June 2009 Archives

Teacher education e-portfolio pilot project

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paigeblog.jpgPart of what I hope to be able to do this summer as a Faculty Fellow is to capture what we learned from the pilot work with blogs as portfolio in teacher education. I was able to introduce 59 senior undergraduate students in the Elementary Professional Development School Partnership to the professional website and teacher education framework template in Fall 2008. These students were required to make at least 4-5 posts and 2-3 comments in their science education course. This served as an introduction to the blogging platform and associated tools. Students were then offered the opportunity to continue the development of their professional portfolios via their blogs throughout their internship year. By choice 40 students voluntarily agreed to participate.

As part of the pilot project, students posted written reflections on their learning experiences (coursework and field experiences) regularly and connected their posts to the teacher education program framework using a tagging system developed by the ETS team. In this way, students were able to monitor their own learning and development over time associated with particular performances, such as fostering an engaging learning environment and attending to children's thinking. In addition, students were able to select particular entries, include them in a "show portfolio" and write a "meta-reflection" across entries in each key area of teacher learning (4 domains of the teacher education framework).

Thumbnail image for internbanner.jpgAt the time of the pilot project, 50% of our students had not activated their Penn State web space, 85% reported not having an electronic portfolio, and 66% had never read a blog.

We surveyed students about their use of the blogs as a professional portfolio at the end of the fall semester. Part of the survey required students to rate the importance of various aspects and affordances of blogs as portfolio on a Likert scale with 5 being "extremely important." What follows is a brief summary of their responses.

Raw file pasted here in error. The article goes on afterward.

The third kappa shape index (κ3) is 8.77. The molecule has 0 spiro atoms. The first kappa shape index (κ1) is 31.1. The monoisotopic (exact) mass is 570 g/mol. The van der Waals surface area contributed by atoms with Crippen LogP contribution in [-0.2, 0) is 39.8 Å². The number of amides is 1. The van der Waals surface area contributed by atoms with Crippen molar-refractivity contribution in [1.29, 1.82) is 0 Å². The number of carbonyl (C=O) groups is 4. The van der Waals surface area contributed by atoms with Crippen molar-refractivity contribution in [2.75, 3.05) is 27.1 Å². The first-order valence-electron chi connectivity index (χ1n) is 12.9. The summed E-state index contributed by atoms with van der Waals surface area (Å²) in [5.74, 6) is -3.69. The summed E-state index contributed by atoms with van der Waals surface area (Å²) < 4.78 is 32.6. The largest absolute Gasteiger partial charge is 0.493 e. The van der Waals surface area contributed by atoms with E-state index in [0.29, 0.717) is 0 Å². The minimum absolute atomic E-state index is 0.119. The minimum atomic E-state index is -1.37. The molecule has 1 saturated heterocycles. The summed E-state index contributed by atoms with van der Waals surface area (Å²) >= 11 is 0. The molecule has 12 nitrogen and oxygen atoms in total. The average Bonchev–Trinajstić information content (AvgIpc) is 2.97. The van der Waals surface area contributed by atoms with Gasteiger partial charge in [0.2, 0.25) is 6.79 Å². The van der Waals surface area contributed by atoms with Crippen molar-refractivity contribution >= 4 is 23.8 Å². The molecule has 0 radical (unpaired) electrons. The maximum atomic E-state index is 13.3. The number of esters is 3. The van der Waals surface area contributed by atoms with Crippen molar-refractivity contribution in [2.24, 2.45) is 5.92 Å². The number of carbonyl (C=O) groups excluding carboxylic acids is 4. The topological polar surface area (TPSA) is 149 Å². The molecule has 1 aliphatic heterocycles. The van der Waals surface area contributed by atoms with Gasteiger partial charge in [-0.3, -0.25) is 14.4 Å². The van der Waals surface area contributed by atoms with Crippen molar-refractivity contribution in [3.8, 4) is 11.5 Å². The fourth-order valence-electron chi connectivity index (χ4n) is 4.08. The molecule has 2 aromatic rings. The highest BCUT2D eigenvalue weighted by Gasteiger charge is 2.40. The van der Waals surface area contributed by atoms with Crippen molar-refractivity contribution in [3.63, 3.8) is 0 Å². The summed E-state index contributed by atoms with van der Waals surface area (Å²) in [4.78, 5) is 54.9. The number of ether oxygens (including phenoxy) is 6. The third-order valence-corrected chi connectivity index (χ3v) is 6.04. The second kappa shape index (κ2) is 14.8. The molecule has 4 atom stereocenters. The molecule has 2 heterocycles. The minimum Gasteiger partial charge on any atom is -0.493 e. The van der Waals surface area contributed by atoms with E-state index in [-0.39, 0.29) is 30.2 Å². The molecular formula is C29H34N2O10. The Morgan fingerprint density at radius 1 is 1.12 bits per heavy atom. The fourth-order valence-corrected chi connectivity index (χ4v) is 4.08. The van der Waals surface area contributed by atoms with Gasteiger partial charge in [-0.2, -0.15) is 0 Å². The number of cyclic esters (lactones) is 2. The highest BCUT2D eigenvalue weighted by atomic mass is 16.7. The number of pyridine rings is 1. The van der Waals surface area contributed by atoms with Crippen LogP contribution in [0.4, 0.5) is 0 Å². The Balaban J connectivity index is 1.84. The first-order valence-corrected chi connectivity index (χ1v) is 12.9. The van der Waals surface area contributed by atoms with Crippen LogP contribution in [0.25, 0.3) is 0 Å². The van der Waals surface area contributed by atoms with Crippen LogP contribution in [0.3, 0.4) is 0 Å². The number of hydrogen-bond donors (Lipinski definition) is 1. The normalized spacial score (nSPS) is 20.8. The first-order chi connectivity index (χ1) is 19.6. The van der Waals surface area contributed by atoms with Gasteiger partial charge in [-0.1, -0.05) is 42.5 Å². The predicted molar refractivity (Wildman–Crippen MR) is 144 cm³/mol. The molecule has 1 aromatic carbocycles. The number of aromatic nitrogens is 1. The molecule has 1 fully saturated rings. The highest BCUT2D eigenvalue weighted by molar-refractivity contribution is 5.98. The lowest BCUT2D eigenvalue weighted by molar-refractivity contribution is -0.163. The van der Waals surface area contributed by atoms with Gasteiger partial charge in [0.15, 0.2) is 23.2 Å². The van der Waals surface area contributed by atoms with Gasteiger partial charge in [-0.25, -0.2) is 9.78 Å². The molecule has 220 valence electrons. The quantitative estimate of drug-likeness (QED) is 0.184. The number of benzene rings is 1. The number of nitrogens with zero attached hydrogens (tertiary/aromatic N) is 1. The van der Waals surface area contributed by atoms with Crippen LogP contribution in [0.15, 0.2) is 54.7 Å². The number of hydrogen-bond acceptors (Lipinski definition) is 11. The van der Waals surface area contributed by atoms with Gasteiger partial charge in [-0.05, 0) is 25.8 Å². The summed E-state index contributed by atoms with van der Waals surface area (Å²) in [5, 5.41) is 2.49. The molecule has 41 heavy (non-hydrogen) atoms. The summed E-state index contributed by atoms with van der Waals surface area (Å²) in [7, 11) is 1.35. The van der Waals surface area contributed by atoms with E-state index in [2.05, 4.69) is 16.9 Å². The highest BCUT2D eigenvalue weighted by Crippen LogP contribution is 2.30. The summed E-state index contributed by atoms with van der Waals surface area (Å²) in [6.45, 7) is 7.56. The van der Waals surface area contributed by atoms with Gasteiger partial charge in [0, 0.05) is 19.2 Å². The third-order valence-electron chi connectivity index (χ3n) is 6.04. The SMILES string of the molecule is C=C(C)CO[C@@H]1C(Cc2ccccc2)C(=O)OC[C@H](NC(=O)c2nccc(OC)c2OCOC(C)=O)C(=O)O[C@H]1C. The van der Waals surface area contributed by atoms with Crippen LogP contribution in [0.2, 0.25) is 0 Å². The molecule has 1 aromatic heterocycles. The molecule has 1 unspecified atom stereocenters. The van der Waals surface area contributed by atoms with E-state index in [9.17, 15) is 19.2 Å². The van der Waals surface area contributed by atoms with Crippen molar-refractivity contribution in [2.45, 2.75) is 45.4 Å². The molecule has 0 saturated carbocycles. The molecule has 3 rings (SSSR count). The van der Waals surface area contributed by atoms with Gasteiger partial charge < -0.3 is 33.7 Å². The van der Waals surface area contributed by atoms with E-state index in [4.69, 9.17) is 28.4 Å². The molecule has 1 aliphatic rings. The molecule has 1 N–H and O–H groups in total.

The 2 most highly rated items (92.5% of students selecting 5) were the ability to easily organize their work in relations to the teacher education performance framework and the ability to take their portfolios with them when they leave Penn State.

Other highly rated items are provided below. For these results categories 4 and 5 were collapsed to generate the percentage response.

  • Using tags to organize work (97.5%).
  • Linking multimedia artifacts to entries (97.5%).
  • Personalizing portfolio to reflect individual development as a teacher (97.5%).
  • Ease of use of blogging tools (92.5%).
  • Saving to personal PSU web space (80%).

Items that students thought were of least importance were related to the public nature of the portfolio and commenting. However, most students participated well beyond the minimum number of required comments. In addition, the comments were generally serious and substantive. More to come on this interesting contradiction.





The potential of collaborative reflection on practice

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An interest of mine has been the role of reflection on professional growth and development. During my time as a faculty fellow at ETS this summer, I hope to trouble the role of reflection in learning, particularly when it comes to collaborative interactions around artifacts that are grounded in professional practice (e.g., lesson plans, video of teaching). It is my sense that the potential of reflective practice is not realized when the focus remains on the individual and reflection is interpreted as generic and non-analytic.

Blogs as e-portfolio seem particularly well-suited as a platform for making public not only practice-based artifacts, but also one's thinking about those artifacts. Features of blogs, such as comments and trackbacks, can then be used to support meaningful interactions among developing professionals who are attempting to tackle similar problems of practice. While it is not merely the tools, but rather the affordances they provide that matter, blogs as e-portfolio create interesting opportunities to support more collaborative and practice-based forms of reflection.

How might this influence learning and development among beginning teachers? That's one of the issues I hope to explore.